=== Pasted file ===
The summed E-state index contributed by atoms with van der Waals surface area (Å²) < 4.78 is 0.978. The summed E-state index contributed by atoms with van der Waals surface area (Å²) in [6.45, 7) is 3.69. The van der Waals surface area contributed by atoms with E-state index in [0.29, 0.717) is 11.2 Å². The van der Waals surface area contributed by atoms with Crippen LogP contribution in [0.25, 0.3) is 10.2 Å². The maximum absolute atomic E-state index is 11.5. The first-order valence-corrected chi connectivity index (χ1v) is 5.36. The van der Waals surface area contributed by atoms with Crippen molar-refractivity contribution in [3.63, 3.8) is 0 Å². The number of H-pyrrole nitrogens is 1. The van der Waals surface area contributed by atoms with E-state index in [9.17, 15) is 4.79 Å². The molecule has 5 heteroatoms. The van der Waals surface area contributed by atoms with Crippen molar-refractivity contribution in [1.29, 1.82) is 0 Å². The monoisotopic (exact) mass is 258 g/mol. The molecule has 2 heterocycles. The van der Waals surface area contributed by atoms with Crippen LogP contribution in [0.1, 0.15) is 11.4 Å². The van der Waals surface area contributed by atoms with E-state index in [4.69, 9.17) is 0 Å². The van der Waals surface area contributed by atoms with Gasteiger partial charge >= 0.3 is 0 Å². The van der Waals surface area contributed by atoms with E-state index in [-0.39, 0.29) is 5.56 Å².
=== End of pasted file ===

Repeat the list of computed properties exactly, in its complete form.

The summed E-state index contributed by atoms with van der Waals surface area (Å²) < 4.78 is 0.978. The summed E-state index contributed by atoms with van der Waals surface area (Å²) in [6.45, 7) is 3.69. The van der Waals surface area contributed by atoms with E-state index in [0.29, 0.717) is 11.2 Å². The van der Waals surface area contributed by atoms with Crippen LogP contribution in [0.25, 0.3) is 10.2 Å². The maximum absolute atomic E-state index is 11.5. The first-order valence-corrected chi connectivity index (χ1v) is 5.36. The van der Waals surface area contributed by atoms with Crippen molar-refractivity contribution in [3.63, 3.8) is 0 Å². The number of H-pyrrole nitrogens is 1. The van der Waals surface area contributed by atoms with E-state index in [9.17, 15) is 4.79 Å². The molecule has 5 heteroatoms. The van der Waals surface area contributed by atoms with Crippen molar-refractivity contribution in [1.29, 1.82) is 0 Å². The monoisotopic (exact) mass is 258 g/mol. The molecule has 2 heterocycles. The van der Waals surface area contributed by atoms with Crippen LogP contribution in [0.1, 0.15) is 11.4 Å². The van der Waals surface area contributed by atoms with E-state index in [4.69, 9.17) is 0 Å². The van der Waals surface area contributed by atoms with Gasteiger partial charge >= 0.3 is 0 Å². The van der Waals surface area contributed by atoms with E-state index in [-0.39, 0.29) is 5.56 Å².